Toronto


History has been slow to recognize the merits of La demenza di Tito, beginning with Empress Maria Luisa at the Prague premiere in 1791 describing Mozart's opera as "una porcheria tedesca" ("German hogswash") and continuing through to the early 20th century with Edward J. Dent's classic study of Mozart's operas declaring that "for the stage of today, it can only be considered as a museum piece."

In one sense Toronto's Opera Atelier did treat this formally constructed opera seria as a museum piece, climaxing the company's 25th anniversary season in April with what co-Artistic Director Marshall Pynkoski described, from the stage of the Elgin Theatre, as its first-ever period staging in North America.

But as a director, Pynkoski himself--together with conductor David Fallis and the period-instrument players of Tafelmusik, choreographer and co-Artistic Director Jeannette Lajeunesse Zingg and her fellow members of the Atelier Ballet, and set and costume designer Gerard Gauci--imbued the opera with such animation, dramatic tension and at times even humor that Professor Dent's characterization of the libretto as "a pompous and frigid drama of Roman history" simply did not ring true.

The production further benefitted from one of the uniformly strongest casts Opera Atelier has thus far assembled, headed by the almost too robust-sounding Titus of Croatian tenor Kresimir Spicer, the ferociously tigerish Vitellia of Canadian soprano Measha Brueggergosman and the mellifluous Sesto of that remarkable male soprano Michael Maniacci.

Together with mezzo-soprano Mireille Lebel's Annio, soprano Mireille Asselin's Servilia and baritone Curtis Sullivan's Publio), these able young singers may have pushed at times at the boundaries of opera seria style (just as did Pynkoski and Zingg at the boundaries of late 18th-century stage physicality), but the gains to dramatic impact were palpable.--William Littler

Rossini's La cenerentola traditionally ends with a finale of celebration and reconciliation, capped by Angelina's famous rondo, "Non piu mesta," strikingly sung by American mezzo-soprano Elizabeth DeShong in the Canadian Opera Company production staged in April at Toronto's Four Seasons Centre. But in this staging--a co-production of Houston Grand Opera, Welsh National Opera, Gran Teatre del Liceu and Grand Theatre de Geneve--there is an extra scene, lasting mere seconds, showing Angelina (Cinderella) alone in servant's clothes, back in her kitchen, surrounded by commiserating rodents, as if all that came before, including her rescue by Don Ramiro (the prince) from the clutches of her stepfather and stepsisters, were nothing more than a dream.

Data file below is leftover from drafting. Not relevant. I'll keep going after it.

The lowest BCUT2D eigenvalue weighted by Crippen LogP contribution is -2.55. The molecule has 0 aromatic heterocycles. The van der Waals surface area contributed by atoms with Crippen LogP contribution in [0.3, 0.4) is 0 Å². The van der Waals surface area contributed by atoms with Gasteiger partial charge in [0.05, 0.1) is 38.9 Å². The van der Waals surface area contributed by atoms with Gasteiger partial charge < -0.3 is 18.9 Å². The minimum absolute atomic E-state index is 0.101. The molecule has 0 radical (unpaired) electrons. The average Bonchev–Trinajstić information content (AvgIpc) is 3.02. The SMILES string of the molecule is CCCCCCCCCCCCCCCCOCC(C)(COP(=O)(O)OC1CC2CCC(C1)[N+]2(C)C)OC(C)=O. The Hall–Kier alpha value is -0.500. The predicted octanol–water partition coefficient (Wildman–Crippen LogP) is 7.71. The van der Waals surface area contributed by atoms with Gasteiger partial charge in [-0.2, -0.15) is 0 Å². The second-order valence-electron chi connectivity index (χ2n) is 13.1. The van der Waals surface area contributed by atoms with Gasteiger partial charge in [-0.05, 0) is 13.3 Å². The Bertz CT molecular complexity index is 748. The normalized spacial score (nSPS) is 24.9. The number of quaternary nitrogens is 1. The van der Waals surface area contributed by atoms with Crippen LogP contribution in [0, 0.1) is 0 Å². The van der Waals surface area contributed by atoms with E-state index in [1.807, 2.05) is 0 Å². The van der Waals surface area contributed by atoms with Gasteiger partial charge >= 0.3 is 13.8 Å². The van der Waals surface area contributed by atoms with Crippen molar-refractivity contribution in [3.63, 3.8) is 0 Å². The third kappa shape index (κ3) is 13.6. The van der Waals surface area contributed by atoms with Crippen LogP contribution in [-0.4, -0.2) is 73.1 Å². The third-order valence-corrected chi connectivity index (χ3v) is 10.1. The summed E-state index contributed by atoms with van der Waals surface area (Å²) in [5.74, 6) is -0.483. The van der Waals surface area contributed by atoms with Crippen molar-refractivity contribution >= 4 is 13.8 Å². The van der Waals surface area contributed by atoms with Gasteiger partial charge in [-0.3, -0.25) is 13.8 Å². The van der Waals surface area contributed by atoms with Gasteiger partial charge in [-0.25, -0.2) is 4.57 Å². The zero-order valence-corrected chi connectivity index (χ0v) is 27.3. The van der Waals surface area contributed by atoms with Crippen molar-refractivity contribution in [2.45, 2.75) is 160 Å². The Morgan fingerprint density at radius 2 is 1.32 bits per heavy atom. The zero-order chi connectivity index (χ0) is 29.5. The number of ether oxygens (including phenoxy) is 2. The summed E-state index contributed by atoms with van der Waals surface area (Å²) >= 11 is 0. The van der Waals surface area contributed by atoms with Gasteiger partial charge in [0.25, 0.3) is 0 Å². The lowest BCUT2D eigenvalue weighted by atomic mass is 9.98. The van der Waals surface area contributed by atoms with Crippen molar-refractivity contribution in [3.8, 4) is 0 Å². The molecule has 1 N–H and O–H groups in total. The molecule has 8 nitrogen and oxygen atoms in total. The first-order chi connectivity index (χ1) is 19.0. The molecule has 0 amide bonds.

An interesting, albeit revisionist, non-Rossinian touch to a production generally sympathetic to the subtle alternation of light and shadow emanating from the 25-year-old composer's score and notable for its bold use of Mediterranean colors (designs by Joan Guillen) and cartoon characterizations (direction by Joan Font), with a half-dozen dancer-mice humorously functioning as a (silent) Greek chorus.

Produced by the Spanish artists collective Els Comediants, the Toronto version of this production was fortunate in having in DeShong a heroine who sang (without register breaks) for character rather than simple vocal display and a Don Ramiro with the remarkable agility and unforced tone of the debuting Lawrence Brownlee.

[ILLUSTRATION OMITTED]

Brett Polegato revealed a comic gift as Dandini, obviously unexploited in such previous COC roles as Don Giovanni and Eugene Onegin, with American bass-baritone Kyle Ketelsen (Alidoro), Italian bass Donato Di Stefano (Don Magnifico) and two members of the Canadian Opera Company Ensemble, soprano Ileana Montalbetti (Clorinda) and mezzo-soprano Rihab Chaieb (Tisbe), ably rounding out the cast.

Making a company debut, young Italian conductor Leonardo Vordoni led his orchestra with an idiomatic sense of style. …

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